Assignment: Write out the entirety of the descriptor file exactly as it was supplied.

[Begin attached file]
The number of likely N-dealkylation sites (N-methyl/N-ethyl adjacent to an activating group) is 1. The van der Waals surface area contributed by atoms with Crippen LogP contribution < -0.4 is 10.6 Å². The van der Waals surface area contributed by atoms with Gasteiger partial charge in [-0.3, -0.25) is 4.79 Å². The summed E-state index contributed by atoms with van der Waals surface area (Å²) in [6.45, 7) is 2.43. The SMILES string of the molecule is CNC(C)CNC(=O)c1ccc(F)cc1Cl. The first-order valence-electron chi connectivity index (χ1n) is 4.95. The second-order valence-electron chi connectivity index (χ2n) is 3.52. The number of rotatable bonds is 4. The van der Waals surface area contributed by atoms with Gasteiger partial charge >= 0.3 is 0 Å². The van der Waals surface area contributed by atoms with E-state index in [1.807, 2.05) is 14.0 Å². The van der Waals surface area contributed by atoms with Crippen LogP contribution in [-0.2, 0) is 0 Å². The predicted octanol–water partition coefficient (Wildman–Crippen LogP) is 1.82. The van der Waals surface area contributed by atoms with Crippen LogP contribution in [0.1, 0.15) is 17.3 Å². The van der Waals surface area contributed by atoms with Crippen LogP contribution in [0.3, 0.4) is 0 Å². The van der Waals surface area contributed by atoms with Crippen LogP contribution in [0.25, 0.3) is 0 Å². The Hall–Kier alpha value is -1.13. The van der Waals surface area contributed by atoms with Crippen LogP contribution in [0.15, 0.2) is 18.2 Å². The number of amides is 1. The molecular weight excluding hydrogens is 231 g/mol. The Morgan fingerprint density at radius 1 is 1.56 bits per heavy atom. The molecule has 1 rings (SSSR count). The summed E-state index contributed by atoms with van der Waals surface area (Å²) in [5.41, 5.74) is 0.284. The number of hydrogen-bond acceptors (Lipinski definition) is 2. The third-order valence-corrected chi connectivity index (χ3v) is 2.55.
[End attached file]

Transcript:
The number of likely N-dealkylation sites (N-methyl/N-ethyl adjacent to an activating group) is 1. The van der Waals surface area contributed by atoms with Crippen LogP contribution < -0.4 is 10.6 Å². The van der Waals surface area contributed by atoms with Gasteiger partial charge in [-0.3, -0.25) is 4.79 Å². The summed E-state index contributed by atoms with van der Waals surface area (Å²) in [6.45, 7) is 2.43. The SMILES string of the molecule is CNC(C)CNC(=O)c1ccc(F)cc1Cl. The first-order valence-electron chi connectivity index (χ1n) is 4.95. The second-order valence-electron chi connectivity index (χ2n) is 3.52. The number of rotatable bonds is 4. The van der Waals surface area contributed by atoms with Gasteiger partial charge >= 0.3 is 0 Å². The van der Waals surface area contributed by atoms with E-state index in [1.807, 2.05) is 14.0 Å². The van der Waals surface area contributed by atoms with Crippen LogP contribution in [-0.2, 0) is 0 Å². The predicted octanol–water partition coefficient (Wildman–Crippen LogP) is 1.82. The van der Waals surface area contributed by atoms with Crippen LogP contribution in [0.1, 0.15) is 17.3 Å². The van der Waals surface area contributed by atoms with Crippen LogP contribution in [0.3, 0.4) is 0 Å². The van der Waals surface area contributed by atoms with Crippen LogP contribution in [0.25, 0.3) is 0 Å². The Hall–Kier alpha value is -1.13. The van der Waals surface area contributed by atoms with Crippen LogP contribution in [0.15, 0.2) is 18.2 Å². The number of amides is 1. The molecular weight excluding hydrogens is 231 g/mol. The Morgan fingerprint density at radius 1 is 1.56 bits per heavy atom. The molecule has 1 rings (SSSR count). The summed E-state index contributed by atoms with van der Waals surface area (Å²) in [5.41, 5.74) is 0.284. The number of hydrogen-bond acceptors (Lipinski definition) is 2. The third-order valence-corrected chi connectivity index (χ3v) is 2.55.